Salary of a Tower Crane Operator

by Aurelio Locsin; Updated September 26, 2017
Tower crane operators often perform their jobs on construction sites.

Tower crane operators use mechanical boom or tower and cable equipment to lift and move materials such as heavy machinery. Most learn their skills on the job. However, many employers prefer applicants to have a high school diploma and be 18 or older. Formal training and apprenticeships are available such as those offered by the International Union of Operating Engineers. Some states and cities also require crane operators to be licensed.

Work

Tower crane operators usually work eight-hour days. However, longer hours are available and so are overnight shifts in operations that work around the clock. Their median salary is $44,140 yearly, with a range of $27,690 to $73,140. This breaks down to $21.22 hourly, with a range of $13.31 to $35.16. This information is from the Bureau of Labor Statistics as of May 2009.

Employers

The biggest employers of tower crane operators are specialty trade contractors, such as those that hire out operators to businesses that do not have any in-house. They comprise 16 percent of the available 40,770 jobs and pay better than the median at $26.72 per hour or $55,580 per year. The highest-paying employers are manufacturers of aerospace products and parts, where compensation is at $32 per hour or $66,560 per year. With only 320 jobs, however, positions in this sector are difficult to land.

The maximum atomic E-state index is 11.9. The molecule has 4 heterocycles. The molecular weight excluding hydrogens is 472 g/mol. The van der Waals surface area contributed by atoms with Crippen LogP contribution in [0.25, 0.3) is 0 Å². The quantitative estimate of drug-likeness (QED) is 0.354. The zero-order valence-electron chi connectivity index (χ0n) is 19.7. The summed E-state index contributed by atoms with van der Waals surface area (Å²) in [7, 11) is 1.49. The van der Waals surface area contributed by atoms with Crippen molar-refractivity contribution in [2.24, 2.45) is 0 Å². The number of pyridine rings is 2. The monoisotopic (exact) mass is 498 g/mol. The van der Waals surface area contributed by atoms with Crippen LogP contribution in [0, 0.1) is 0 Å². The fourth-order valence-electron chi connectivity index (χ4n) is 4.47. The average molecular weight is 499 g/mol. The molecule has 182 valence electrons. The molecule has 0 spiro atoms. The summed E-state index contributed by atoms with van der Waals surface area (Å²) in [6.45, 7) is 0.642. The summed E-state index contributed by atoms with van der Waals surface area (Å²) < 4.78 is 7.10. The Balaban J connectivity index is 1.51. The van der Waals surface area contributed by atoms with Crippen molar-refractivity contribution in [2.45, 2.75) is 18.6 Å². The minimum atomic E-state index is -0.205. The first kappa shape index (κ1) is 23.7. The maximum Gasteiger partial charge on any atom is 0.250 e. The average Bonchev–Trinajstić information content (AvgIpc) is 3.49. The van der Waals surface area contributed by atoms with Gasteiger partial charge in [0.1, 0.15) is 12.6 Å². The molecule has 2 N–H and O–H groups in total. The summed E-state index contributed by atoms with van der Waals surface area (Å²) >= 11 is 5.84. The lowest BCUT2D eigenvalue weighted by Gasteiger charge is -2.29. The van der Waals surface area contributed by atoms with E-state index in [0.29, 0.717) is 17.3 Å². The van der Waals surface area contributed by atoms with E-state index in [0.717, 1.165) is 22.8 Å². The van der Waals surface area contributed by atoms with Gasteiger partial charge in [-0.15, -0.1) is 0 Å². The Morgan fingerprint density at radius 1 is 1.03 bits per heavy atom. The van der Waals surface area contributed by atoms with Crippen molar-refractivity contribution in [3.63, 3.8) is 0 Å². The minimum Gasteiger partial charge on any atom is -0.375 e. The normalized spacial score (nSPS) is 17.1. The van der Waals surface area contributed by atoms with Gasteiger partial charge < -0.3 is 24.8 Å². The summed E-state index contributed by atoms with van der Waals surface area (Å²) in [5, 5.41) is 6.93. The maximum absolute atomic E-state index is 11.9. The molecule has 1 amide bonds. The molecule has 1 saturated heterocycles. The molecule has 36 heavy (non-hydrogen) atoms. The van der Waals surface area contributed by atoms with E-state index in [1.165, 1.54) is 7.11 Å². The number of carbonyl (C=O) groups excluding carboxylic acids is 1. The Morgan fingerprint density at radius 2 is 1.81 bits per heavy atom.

Cities

The city with the highest concentration of tower crane operators is Houma, Louisiana, with 4.27 operators per 1,000 workers. Pay here is higher than the mean at $26.14 per hour or $54,360 per year. The city with the best pay for operators is New York City, where the high cost of living boosts salaries to $44.53 per hour or $92,610 per year. However, the concentration of 0.06 operators per 1,000 workers makes jobs here more scarce than in Houma.

Outlook

The BLS predicts that jobs for tower crane operators will decline by 7 percent from 2008 to 2018. This is due to improvements in automation, manufacturing productivity and storage. However, because this occupation requires little formal training, the turnover rate is high, offering opportunities for those who want to work. The job is sensitive to the economy. When times are good, jobs are plentiful and salaries are high. When times are bad, operators may be laid off and have difficulty securing work.

About the Author

Aurelio Locsin has been writing professionally since 1982. He published his first book in 1996 and is a frequent contributor to many online publications, specializing in consumer, business and technical topics. Locsin holds a Bachelor of Arts in scientific and technical communications from the University of Washington.

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